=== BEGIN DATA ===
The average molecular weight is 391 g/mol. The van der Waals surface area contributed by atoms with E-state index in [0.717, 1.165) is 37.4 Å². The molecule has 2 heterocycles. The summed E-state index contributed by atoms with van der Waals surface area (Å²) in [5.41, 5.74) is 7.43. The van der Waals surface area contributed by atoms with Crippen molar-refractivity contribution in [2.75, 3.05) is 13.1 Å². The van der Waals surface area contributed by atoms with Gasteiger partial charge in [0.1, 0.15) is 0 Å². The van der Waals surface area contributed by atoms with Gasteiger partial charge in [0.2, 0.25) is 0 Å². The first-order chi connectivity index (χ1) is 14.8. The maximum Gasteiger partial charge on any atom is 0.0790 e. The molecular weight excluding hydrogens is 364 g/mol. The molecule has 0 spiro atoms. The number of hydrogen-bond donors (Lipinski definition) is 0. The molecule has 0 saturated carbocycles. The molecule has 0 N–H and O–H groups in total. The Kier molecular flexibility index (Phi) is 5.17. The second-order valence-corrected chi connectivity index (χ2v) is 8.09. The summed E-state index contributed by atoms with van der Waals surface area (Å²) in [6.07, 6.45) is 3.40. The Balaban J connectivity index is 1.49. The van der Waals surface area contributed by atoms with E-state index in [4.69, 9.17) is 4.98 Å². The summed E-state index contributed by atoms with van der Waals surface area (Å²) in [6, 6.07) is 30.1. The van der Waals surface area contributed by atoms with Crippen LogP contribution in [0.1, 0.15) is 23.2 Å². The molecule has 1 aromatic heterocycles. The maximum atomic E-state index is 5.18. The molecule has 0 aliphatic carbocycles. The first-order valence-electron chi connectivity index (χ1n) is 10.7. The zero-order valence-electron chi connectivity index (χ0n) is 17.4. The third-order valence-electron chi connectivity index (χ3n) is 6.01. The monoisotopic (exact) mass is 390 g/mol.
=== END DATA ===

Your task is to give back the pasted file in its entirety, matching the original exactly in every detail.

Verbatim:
The average molecular weight is 391 g/mol. The van der Waals surface area contributed by atoms with E-state index in [0.717, 1.165) is 37.4 Å². The molecule has 2 heterocycles. The summed E-state index contributed by atoms with van der Waals surface area (Å²) in [5.41, 5.74) is 7.43. The van der Waals surface area contributed by atoms with Crippen molar-refractivity contribution in [2.75, 3.05) is 13.1 Å². The van der Waals surface area contributed by atoms with Gasteiger partial charge in [0.1, 0.15) is 0 Å². The van der Waals surface area contributed by atoms with Gasteiger partial charge in [0.2, 0.25) is 0 Å². The first-order chi connectivity index (χ1) is 14.8. The maximum Gasteiger partial charge on any atom is 0.0790 e. The molecular weight excluding hydrogens is 364 g/mol. The molecule has 0 spiro atoms. The number of hydrogen-bond donors (Lipinski definition) is 0. The molecule has 0 saturated carbocycles. The molecule has 0 N–H and O–H groups in total. The Kier molecular flexibility index (Phi) is 5.17. The second-order valence-corrected chi connectivity index (χ2v) is 8.09. The summed E-state index contributed by atoms with van der Waals surface area (Å²) in [6.07, 6.45) is 3.40. The Balaban J connectivity index is 1.49. The van der Waals surface area contributed by atoms with E-state index in [4.69, 9.17) is 4.98 Å². The summed E-state index contributed by atoms with van der Waals surface area (Å²) in [6, 6.07) is 30.1. The van der Waals surface area contributed by atoms with Crippen LogP contribution in [0.1, 0.15) is 23.2 Å². The molecule has 1 aromatic heterocycles. The maximum atomic E-state index is 5.18. The molecule has 0 aliphatic carbocycles. The first-order valence-electron chi connectivity index (χ1n) is 10.7. The zero-order valence-electron chi connectivity index (χ0n) is 17.4. The third-order valence-electron chi connectivity index (χ3n) is 6.01. The monoisotopic (exact) mass is 390 g/mol.